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5.8 earthquake felt in Bel Air, throughout region

Nuclear PowerU.S. Geological Survey

The 5.8-magnitude earthquake in Virginia that was felt in Harford County and the region Tuesday afternoon didn't cause any significant damage in the area. But it touched off a whirlwind of activity and excitement.

A strong tremor, lasting around 10 seconds, was felt in downtown Bel Air shortly before 2 p.m., shaking buildings but not causing any identifiable damage.

Harford County Executive David Craig said at about 2:20 p.m. he had not heard of any damage or injuries, but put the county on a liberal leave policy at 3 p.m.

"Some people are a little flustered," he noted. "We evacuated all of our public buildings, went back in with our inspection crew."

Craig also warned people not to call the Emergency Operations Center or 911 unless there is an actual emergency.

"We are encouraging people not to call just to ask for information," he said. "We will probably do a [Connect-CTY message] soon concerning what we know."

The Emergency Operations Center started its emergency operation, as it would do during any serious storm, Craig said.

The following message was issued by the EOC: "This Is Harford County Emergency Manager Rick Ayers with an emergency message. A earthquake has been felt in Harford County. We are currently activating our EOC (Emergency Operations Center) and assessing damage in the County. Please do not call 911 unless you are reporting damage and/or need emergency assistance."

The EOC was still active at 5 p.m., but emergency officials said they were scaling back and only the staff usually at the 911 Center would monitor possible earthquake effects or activity.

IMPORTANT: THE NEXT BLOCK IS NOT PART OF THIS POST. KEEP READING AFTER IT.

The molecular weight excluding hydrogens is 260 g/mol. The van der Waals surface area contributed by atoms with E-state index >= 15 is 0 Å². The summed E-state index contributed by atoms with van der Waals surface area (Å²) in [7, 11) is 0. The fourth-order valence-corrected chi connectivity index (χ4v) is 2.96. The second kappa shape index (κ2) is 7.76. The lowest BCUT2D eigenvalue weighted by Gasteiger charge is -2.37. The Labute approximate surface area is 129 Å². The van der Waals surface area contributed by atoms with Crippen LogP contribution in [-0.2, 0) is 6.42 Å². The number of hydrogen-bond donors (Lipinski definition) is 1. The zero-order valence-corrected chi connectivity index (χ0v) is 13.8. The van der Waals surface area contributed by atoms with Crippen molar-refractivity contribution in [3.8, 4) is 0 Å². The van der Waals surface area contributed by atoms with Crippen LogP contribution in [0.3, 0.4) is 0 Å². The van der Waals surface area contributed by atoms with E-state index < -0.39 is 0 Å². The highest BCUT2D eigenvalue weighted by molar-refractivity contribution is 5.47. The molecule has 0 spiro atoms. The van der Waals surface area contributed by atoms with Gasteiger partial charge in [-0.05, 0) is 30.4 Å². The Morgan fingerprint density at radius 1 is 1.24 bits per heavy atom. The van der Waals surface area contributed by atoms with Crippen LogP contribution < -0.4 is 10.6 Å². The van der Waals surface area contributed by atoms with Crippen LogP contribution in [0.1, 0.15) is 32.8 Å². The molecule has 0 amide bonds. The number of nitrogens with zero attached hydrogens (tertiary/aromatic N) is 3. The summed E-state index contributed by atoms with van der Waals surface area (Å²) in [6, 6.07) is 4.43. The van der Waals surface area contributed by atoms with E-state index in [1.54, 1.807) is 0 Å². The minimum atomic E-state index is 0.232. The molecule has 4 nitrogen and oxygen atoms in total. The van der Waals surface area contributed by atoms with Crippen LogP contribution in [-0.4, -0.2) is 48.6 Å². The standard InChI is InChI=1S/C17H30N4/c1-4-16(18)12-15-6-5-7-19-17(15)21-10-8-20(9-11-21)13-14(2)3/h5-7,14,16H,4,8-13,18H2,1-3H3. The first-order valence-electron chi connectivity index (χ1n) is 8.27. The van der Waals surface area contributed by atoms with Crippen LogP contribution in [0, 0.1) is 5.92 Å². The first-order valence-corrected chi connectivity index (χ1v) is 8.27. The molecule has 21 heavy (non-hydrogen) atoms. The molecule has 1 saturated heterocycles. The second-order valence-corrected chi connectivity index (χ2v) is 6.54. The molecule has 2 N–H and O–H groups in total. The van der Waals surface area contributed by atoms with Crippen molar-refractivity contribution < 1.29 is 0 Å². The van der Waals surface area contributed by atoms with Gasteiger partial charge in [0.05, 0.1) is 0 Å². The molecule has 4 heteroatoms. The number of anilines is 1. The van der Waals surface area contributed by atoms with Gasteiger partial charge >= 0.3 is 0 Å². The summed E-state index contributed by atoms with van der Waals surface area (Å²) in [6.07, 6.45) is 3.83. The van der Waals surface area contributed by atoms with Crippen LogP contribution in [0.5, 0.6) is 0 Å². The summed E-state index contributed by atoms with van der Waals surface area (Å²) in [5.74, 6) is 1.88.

Communication seemed disrupted in the immediate aftermath of the quake. Cell phones were jammed and some websites, including those for the U.S. Geological Survey, appeared overloaded.

Reached for comment just after 2 p.m., a representative at the USGS, which is based in Reston, Va., said, "We are being evacuated."

Representatives at the Bel Air Police Department said at about 2 p.m. they were unable to reach emergency communications.

Peach Bottom Atomic Power Station spokesman David Tillman said the nuclear power plant in Delta, Pa., near the Harford border, was operating normally and did not evacuate.

"We have declared 'an unusual event,' the lowest of the four emergency classifications," Tillman said at 3:15 p.m. "We will continue to closely monitor our equipment … We are operating at full power safely."

Dam, bridges, buildings

Bob Judge, a spokesman for Exelon Power, owner of Conowingo Dam on the Susquehanna River between Harford and Cecil counties, said there was no damage to the structure and that operators had conducted a full examination of the dam and adjacent power generating plant and had found everything was working properly.